September 30, 2007

The A's 2007 Season Finally Comes to a Close

It could be said the A's 2007 season was really over months ago, but today made it official. In front of 28,000 dedicated fans, including my wife and me, the A's beat out the playoff-bound Los Angeles Angels by a score of 3-2, sending us home happy, despite the team's 76-86 finish, good for 3rd in the 4-team AL West.

While it would be too easy to look back on the 2007 season as one of failure and frustration, that would be the easy way out, and incorrect. While many of the team's biggest names fell to injuries, and still others were traded, or never achieved their potential, in their wake, we saw the emergence of some well-liked players who should be contributing to the team in 2008 and beyond.

Top 5 2007 Surprises

Travis Buck: This wild-haired outfielder was supposed to start the season in AAA Sacramento, but debuted in Oakland, immediately making an impact on the club, with speed, average and power. Though he too fell to the injury bug in the latter half of the season, he gave us a look at a future #1 or #2 hitter of years to come.

Kurt Suzuki: Behind the plate, Suzuki emerged after the All-Star break to become the A's full-time catcher, displaying home run potential and RBIs from what, for years, had been a gaping hole in the A's lineup. It was his timely hit tonight that made the difference in the bottom of the 9th.

Jack Cust: His start was one of storybooks, joining the A's from relative obscurity, buried in the Padres' farm system, only to join Oakland and immediately hit home run after booming home run. Despite joining the team a month late, Jack led the team in home runs, RBIs, had more than 100 walks, and led the league in strikeouts. Considered a liability in the field, we gained confidence with his every game.

Chad Gaudin: Known as a wild, often promising reliever in 2006, Gaudin was a cornerstone of the A's 2007 staff. Though he still had his spats where he couldn't find the plate, he's now established himself as a bona fide #4 starter. He set a career high today with 11 K's against the Angels.

Daric Barton: We always hoped this guy would be a stud, and with a late-season callup, he proved us right, batting around .350 in 20 games, with the occasional double and home run. He should be a real force and candidate for 2008 Rookie of the Year.

Top 5 2007 Disappointments

Rich Harden: The man who could be Cy Young couldn't keep healthy, again, tantalizing us with his unattainable talent. Where he once could be a #1 ace, the buzz now is that he just might be a bullpen mainstay, if he ever gets healthy.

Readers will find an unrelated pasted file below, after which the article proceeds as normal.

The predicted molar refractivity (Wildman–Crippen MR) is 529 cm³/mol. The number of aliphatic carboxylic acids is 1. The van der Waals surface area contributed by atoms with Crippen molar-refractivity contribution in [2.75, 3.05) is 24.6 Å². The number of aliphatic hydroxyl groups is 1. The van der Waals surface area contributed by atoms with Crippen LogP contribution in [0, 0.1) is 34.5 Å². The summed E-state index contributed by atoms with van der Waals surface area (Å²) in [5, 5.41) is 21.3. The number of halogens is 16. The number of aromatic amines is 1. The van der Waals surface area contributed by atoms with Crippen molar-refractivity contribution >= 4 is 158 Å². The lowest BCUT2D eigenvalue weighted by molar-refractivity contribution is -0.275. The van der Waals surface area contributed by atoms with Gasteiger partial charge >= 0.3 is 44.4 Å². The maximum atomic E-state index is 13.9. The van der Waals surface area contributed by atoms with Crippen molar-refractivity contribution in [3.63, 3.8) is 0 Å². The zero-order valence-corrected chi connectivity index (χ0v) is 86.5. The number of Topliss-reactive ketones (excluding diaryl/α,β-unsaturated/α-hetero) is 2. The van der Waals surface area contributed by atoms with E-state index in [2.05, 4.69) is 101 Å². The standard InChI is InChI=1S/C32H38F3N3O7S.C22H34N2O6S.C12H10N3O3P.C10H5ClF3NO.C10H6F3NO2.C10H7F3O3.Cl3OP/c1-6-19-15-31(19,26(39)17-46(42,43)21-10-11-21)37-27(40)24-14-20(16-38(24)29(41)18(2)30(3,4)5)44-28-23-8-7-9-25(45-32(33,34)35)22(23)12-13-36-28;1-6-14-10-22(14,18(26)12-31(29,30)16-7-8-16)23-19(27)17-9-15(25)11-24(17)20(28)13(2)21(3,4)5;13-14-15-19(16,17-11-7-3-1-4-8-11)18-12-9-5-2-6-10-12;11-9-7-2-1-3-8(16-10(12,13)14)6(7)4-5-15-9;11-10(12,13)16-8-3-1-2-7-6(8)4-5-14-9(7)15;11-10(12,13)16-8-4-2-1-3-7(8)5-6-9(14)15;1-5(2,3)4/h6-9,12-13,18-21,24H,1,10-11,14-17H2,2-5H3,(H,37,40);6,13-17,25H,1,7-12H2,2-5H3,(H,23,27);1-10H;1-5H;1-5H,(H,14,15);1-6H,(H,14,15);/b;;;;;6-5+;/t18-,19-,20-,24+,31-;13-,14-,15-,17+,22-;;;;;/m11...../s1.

Eric Chavez: His struggles in 2006 were excusable, as he battled through soreness, and didn't rest. In 2007, he lacked any presence at the plate, occasionally struggled in the field, and will lose his string of six Gold Gloves. He's already had one major surgery going into the off-season, and may need another.

Bobby Crosby: This guy was a disaster for the A's this year. Coming into Spring Training after a round of rehab, Crosby never got any momentum, failing to learn from his bad habits, swinging at pitches a foot outside and becoming a double play machine at the plate. Once he finally listened to advice, an inside pitch from the hated Angels broke his hand and ended his season - none too soon for frustrated fans.

Milton Bradley: When he played for the A's, he smacked of promise, but one injury after another sealed his fate, as he was traded out of town, to the Padres, who have seen him again battle injuries and a short fuse. While I really liked Milton when he was here, he was always a question mark and burned his bridges after leaving, claiming bias, favoritism and racism.

Jason Kendall: This everyday player, once seen as a gritty hardnosed .300 hitter turned into a Punch and Judy, no power, easy out travesty, who after years of good discipline at the plate, started adding K's to his repertoire. As soon as the A's felt Kurt Suzuki could take over, Kendall and his anemic stats were hoisted onto the Chicago Cubs, who will placate Kendall somewhat with a run at the playoffs.

I could go on and on. There were some amazing games taken in at the Coliseum this year. Today's wasn't half bad either. But too often, we were left frustrated and cold as the team slapped at bad balls and wouldn't come through as the chips were down. As it's now the first hours of what we see as the beginning of the 2008 season, we look forward to new challenges ahead and the adoption of change - for the better.

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